The Institute for Basic Science (IBS) has announced that the Center for Self-assembly and Complexity have succeeded in developing a new technology that introduces metal nanoparticles on the surface of polymer nanocapsules made of cucurbituril.
Hollow polymer nanocapsules (PNs) made of cucurbit-uril (CB) serve as a versatile platform since various metal nanoparticles (NPs) can be introduced on the surface. They allow for a controlled synthesis, prevent self-aggregation, and provide high stability and dispersibility. Pd@CB-PNs show outstanding properties as heterogeneous catalysts in C-C and C-N bond-forming reactions in water. Credit: © Institute for Basic Science
The researchers have found that using polymer nanocapsules made of cucurbituril and metal salts can serve as a versatile platform where equal sized metal nanoparticles can be evenly distributed on the surface of the polymer nanocapsules. Cucurbituril has properties which strongly and selectively recognize organic and inorganic chemical species. This makes it possible to use it as a protecting agent which can stabilize metal nanoparticles by preventing them from clustering together. The metal-nanoparticle-decorated polymer nanocapsules exhibit the following properties in water: high stability for up to 6 months; high dispersibility; excellent catalytic activity; and reusability in carbon-carbon and carbon-nitrogen bond-forming reactions with 100% conversion efficiency.
Even though metal nanoparticles are variously used in industrial, pharmaceutical and agricultural (fertilizer) applications as a catalyst, toxic liquids such as toluene and hexane are usually used as solvents in the carbon-carbon and carbon-nitrogen bond-forming reactions. These toxic liquid solvents raise many issues for concern including environmental pollution, high cost of disposal, health problems and poisoning during the disposal process.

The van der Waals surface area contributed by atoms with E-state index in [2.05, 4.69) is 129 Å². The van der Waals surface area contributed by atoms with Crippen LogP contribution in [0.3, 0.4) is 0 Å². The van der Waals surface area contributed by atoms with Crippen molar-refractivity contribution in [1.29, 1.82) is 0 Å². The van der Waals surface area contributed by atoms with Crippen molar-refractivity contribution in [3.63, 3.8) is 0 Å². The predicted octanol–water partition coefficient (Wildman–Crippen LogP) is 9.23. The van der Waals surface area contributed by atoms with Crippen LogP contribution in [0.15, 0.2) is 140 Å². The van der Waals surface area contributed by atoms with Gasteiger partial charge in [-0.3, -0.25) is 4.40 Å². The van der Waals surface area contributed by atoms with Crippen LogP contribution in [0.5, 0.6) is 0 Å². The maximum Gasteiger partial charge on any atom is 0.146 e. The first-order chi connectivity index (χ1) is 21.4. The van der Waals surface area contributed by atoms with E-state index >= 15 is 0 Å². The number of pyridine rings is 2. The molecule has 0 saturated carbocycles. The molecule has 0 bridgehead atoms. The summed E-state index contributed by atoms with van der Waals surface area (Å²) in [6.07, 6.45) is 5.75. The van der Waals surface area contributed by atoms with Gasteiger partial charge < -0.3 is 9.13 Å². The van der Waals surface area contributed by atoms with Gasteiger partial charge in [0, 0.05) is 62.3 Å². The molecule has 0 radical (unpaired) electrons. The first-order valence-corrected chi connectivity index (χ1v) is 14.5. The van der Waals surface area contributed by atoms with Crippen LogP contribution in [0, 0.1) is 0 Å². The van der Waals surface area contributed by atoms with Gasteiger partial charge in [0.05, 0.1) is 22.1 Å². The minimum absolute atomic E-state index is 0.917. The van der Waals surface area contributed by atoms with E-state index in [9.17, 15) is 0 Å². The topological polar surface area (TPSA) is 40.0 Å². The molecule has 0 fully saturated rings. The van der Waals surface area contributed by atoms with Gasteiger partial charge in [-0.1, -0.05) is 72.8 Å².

However, this new technology is able to replace those toxic liquids as it allows carbon-carbon and carbon-nitrogen bond-formation with the use of metal nanoparticles as a catalyst, which has high stability in environmentally preferable solvents such as water.
"The research results demonstrated that this new technology shows high stability, dispersibility, catalytic activity, and reusability in water, which other existing metal nanoparticles on solid supports have not been able to do," says Kimoon Kim, director of the Center for Self-assembly and Complexity at IBS. "It is important as it presents new possible applications in green solvents or bioimaging and nanomedicine fields."